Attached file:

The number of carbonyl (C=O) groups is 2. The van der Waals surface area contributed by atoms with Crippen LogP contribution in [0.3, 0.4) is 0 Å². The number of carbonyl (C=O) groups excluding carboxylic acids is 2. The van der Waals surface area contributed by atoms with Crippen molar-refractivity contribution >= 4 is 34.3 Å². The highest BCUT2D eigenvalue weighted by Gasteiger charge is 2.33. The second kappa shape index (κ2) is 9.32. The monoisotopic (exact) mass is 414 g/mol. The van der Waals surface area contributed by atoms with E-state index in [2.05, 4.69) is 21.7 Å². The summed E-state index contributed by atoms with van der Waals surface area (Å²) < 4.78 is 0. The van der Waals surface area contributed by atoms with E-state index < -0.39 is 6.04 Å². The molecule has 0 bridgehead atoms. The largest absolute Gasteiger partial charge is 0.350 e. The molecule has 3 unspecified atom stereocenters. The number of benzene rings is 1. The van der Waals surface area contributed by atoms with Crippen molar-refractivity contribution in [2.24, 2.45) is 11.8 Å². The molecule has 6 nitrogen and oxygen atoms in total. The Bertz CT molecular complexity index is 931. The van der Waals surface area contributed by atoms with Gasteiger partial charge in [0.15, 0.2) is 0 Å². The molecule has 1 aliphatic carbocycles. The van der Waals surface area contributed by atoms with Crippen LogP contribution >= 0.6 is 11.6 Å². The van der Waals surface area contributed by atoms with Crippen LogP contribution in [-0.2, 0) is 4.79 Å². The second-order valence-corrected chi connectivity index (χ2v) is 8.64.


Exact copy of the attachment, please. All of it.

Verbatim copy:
The number of carbonyl (C=O) groups is 2. The van der Waals surface area contributed by atoms with Crippen LogP contribution in [0.3, 0.4) is 0 Å². The number of carbonyl (C=O) groups excluding carboxylic acids is 2. The van der Waals surface area contributed by atoms with Crippen molar-refractivity contribution >= 4 is 34.3 Å². The highest BCUT2D eigenvalue weighted by Gasteiger charge is 2.33. The second kappa shape index (κ2) is 9.32. The monoisotopic (exact) mass is 414 g/mol. The van der Waals surface area contributed by atoms with E-state index in [2.05, 4.69) is 21.7 Å². The summed E-state index contributed by atoms with van der Waals surface area (Å²) < 4.78 is 0. The van der Waals surface area contributed by atoms with E-state index < -0.39 is 6.04 Å². The molecule has 0 bridgehead atoms. The largest absolute Gasteiger partial charge is 0.350 e. The molecule has 3 unspecified atom stereocenters. The number of benzene rings is 1. The van der Waals surface area contributed by atoms with Crippen molar-refractivity contribution in [2.24, 2.45) is 11.8 Å². The molecule has 6 nitrogen and oxygen atoms in total. The Bertz CT molecular complexity index is 931. The van der Waals surface area contributed by atoms with Gasteiger partial charge in [0.15, 0.2) is 0 Å². The molecule has 1 aliphatic carbocycles. The van der Waals surface area contributed by atoms with Crippen LogP contribution >= 0.6 is 11.6 Å². The van der Waals surface area contributed by atoms with Crippen LogP contribution in [-0.2, 0) is 4.79 Å². The second-order valence-corrected chi connectivity index (χ2v) is 8.64.